The structure is not an end in itself, but primarily part of a research into the material and its opportunities.

The idea for this pavilion originated in 2019 and was elaborated that same year. The structure is not an end in itself, but rather part of a research into the material and its opportunities. When the structure loses its shape or strength over time, the material can simply be reused. Paul: "One purpose of the large open space of this building was to offer employees the freedom to change their working spaces. With the growth of recent years, that excess space became less and the need for more workstations arose. We thought it would be fun to give the distinctive crane track in this building a function by placing a structure on top of it. A search for the right concept and material led to PET, which is printable and recyclable. We intended to test the plastic for further properties and demonstrate that it can do more than pollute oceans." The curiosity and fun that this experiment illustrates is characteristic for the company. Pim: "You can't claim to be innovative without experimenting yourself. The pavilion is illustrative of how we think and work as a company. We are not afraid to try new things and aim to connect sustainability, design and architecture in this way."

"We intend to test the plastic for further properties and demonstrate that it can do more than pollute oceans."

First structure made of recycled PET bottles

From the very start of this ambitious plan, IMd worked closely with Ector Hoogstad on the architecture of the structure. TUDelft conducted research into material properties such as bearing capacity and acoustics. The Spanish company Nagami - known worldwide for the 3D printed chairs of Zaha Hadid Architects - is responsible for the printing process of the structure. Rob: "At the time, we couldn't find a party in the Netherlands that was able or willing to print the pavilion. Indirectly we then came across Nagami."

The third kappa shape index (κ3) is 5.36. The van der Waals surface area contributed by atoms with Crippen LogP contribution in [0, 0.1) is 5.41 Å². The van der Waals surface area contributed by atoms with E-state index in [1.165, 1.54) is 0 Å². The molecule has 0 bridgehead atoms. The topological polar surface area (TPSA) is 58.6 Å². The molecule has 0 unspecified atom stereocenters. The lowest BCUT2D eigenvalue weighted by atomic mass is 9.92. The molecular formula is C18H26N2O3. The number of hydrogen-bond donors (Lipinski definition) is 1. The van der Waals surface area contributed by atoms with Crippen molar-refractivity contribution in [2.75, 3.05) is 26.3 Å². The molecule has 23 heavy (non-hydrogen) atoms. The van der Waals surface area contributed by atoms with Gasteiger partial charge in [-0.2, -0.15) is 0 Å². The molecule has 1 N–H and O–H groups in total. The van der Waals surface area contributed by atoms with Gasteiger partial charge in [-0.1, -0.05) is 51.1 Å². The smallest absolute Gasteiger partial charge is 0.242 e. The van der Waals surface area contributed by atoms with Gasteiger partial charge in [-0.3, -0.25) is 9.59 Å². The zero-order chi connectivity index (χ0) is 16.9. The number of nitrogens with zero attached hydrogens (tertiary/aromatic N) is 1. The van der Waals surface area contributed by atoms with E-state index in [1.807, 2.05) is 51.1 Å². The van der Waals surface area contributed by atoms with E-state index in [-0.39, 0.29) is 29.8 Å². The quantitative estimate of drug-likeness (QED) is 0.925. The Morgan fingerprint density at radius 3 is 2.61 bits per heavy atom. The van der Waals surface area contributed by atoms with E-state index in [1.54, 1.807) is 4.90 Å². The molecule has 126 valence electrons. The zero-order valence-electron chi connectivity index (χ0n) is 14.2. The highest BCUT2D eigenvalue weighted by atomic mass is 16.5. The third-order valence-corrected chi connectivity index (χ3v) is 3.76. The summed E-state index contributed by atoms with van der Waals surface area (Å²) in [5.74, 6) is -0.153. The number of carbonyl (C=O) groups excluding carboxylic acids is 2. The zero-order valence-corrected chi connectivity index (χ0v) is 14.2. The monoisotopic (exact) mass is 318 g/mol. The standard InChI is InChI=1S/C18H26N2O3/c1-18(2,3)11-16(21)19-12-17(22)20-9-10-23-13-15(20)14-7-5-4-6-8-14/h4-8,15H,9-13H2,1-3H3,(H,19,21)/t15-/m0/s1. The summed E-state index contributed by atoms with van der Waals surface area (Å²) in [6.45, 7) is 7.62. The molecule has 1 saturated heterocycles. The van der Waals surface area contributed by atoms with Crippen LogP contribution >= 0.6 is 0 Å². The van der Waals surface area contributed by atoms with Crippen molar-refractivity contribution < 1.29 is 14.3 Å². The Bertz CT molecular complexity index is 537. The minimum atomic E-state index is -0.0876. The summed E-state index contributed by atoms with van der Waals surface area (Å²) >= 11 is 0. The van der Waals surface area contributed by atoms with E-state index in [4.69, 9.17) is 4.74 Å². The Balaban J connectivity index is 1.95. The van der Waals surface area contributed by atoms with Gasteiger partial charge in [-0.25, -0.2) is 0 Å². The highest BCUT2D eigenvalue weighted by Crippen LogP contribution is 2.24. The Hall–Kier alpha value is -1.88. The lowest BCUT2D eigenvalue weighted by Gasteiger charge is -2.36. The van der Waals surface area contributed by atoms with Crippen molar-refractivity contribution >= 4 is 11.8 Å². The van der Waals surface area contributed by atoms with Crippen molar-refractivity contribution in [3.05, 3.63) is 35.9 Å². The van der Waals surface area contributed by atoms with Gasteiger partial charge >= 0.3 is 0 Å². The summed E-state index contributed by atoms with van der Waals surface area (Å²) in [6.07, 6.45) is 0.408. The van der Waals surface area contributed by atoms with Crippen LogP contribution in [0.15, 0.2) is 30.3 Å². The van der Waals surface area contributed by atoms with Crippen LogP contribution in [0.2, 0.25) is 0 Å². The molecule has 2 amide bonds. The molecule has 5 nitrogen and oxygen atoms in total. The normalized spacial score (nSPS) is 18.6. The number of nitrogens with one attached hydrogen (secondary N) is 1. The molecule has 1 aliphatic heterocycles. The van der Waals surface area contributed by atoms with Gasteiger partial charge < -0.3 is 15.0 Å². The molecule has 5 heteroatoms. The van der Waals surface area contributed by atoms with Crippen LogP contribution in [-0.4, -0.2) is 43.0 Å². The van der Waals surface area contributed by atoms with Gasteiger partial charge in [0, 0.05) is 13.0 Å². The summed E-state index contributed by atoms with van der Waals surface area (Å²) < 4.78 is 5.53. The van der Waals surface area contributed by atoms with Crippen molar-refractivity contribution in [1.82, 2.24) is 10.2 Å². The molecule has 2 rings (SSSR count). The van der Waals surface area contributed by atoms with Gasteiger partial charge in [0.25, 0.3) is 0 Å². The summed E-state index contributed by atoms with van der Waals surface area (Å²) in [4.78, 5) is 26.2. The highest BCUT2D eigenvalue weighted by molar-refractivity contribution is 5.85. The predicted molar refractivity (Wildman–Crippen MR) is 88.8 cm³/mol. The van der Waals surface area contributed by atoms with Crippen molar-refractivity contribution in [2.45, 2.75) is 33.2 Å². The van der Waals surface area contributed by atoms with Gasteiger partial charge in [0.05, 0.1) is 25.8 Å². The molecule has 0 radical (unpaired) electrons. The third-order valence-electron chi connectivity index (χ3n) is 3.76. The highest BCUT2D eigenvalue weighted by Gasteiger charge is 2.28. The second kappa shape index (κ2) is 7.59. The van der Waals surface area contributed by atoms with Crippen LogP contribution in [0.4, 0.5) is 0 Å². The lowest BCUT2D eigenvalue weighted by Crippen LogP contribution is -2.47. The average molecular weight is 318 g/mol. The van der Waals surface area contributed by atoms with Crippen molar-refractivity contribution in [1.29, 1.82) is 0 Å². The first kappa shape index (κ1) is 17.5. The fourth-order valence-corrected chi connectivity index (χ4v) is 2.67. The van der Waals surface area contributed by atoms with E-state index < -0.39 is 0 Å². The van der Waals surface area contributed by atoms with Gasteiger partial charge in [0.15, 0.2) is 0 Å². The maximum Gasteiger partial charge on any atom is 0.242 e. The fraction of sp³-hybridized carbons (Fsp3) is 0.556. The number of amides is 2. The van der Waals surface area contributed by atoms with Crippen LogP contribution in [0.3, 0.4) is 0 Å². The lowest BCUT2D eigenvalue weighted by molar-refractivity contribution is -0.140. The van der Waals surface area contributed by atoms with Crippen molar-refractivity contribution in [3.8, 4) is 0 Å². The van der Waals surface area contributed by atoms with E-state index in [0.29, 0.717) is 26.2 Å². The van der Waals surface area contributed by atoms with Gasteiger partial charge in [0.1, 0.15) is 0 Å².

The structure consists of several shell parts, each weighing about 300 kilograms. The shape of the pavilion is a derivative of the material properties. Pim: "The material bears itself and has a slender shell that is partly hollow, to reduce weight." The complex, organic shape it results in is easy to print, and so the pavilion is an interplay of material properties and manufacturing technology. The pavilion will be a paragon of innovation as well as sustainability and reuse. In turn, so is the IMd building, and what's more, the building's height and crane track are put to good use: the art of construction in optima forma.

"The art of construction? Finding ways to build more effectively and more affordably."